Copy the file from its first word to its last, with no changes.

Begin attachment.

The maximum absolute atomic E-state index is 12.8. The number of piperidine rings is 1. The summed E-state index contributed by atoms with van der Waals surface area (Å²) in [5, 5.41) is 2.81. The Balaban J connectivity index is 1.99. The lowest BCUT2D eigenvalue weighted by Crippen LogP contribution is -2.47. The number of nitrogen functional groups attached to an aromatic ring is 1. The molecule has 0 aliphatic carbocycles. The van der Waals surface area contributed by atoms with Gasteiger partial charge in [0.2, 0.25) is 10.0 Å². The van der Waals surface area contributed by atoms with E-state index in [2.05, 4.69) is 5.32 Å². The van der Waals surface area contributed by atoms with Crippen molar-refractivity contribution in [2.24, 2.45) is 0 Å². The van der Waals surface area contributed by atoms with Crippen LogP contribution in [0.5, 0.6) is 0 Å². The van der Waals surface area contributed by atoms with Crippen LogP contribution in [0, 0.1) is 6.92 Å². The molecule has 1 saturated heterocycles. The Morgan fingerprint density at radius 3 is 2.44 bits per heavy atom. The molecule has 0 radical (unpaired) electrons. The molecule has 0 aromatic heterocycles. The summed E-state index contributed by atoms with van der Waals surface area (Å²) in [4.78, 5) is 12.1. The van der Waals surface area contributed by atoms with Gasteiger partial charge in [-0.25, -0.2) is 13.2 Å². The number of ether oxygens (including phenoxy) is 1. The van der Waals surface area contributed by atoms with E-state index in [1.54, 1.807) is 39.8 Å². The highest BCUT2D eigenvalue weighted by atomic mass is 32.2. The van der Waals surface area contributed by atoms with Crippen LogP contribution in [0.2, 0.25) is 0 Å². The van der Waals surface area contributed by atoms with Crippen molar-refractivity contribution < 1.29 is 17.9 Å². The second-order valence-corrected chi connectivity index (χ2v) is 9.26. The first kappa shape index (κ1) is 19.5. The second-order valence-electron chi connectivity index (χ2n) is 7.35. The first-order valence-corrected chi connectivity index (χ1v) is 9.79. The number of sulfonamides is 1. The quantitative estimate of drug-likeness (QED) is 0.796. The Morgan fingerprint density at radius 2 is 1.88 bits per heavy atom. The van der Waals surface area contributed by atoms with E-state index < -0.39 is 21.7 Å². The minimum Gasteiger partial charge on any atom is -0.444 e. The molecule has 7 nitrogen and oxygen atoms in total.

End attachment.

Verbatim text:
The maximum absolute atomic E-state index is 12.8. The number of piperidine rings is 1. The summed E-state index contributed by atoms with van der Waals surface area (Å²) in [5, 5.41) is 2.81. The Balaban J connectivity index is 1.99. The lowest BCUT2D eigenvalue weighted by Crippen LogP contribution is -2.47. The number of nitrogen functional groups attached to an aromatic ring is 1. The molecule has 0 aliphatic carbocycles. The van der Waals surface area contributed by atoms with Gasteiger partial charge in [0.2, 0.25) is 10.0 Å². The van der Waals surface area contributed by atoms with E-state index in [2.05, 4.69) is 5.32 Å². The van der Waals surface area contributed by atoms with Crippen molar-refractivity contribution in [2.24, 2.45) is 0 Å². The van der Waals surface area contributed by atoms with Crippen LogP contribution in [0.5, 0.6) is 0 Å². The van der Waals surface area contributed by atoms with Crippen LogP contribution in [0, 0.1) is 6.92 Å². The molecule has 1 saturated heterocycles. The Morgan fingerprint density at radius 3 is 2.44 bits per heavy atom. The molecule has 0 radical (unpaired) electrons. The molecule has 0 aromatic heterocycles. The summed E-state index contributed by atoms with van der Waals surface area (Å²) in [4.78, 5) is 12.1. The van der Waals surface area contributed by atoms with Gasteiger partial charge in [-0.25, -0.2) is 13.2 Å². The number of ether oxygens (including phenoxy) is 1. The van der Waals surface area contributed by atoms with E-state index in [1.54, 1.807) is 39.8 Å². The highest BCUT2D eigenvalue weighted by atomic mass is 32.2. The van der Waals surface area contributed by atoms with Crippen LogP contribution in [0.2, 0.25) is 0 Å². The van der Waals surface area contributed by atoms with Crippen molar-refractivity contribution < 1.29 is 17.9 Å². The second-order valence-corrected chi connectivity index (χ2v) is 9.26. The first kappa shape index (κ1) is 19.5. The second-order valence-electron chi connectivity index (χ2n) is 7.35. The first-order valence-corrected chi connectivity index (χ1v) is 9.79. The number of sulfonamides is 1. The quantitative estimate of drug-likeness (QED) is 0.796. The Morgan fingerprint density at radius 2 is 1.88 bits per heavy atom. The van der Waals surface area contributed by atoms with E-state index < -0.39 is 21.7 Å². The minimum Gasteiger partial charge on any atom is -0.444 e. The molecule has 7 nitrogen and oxygen atoms in total.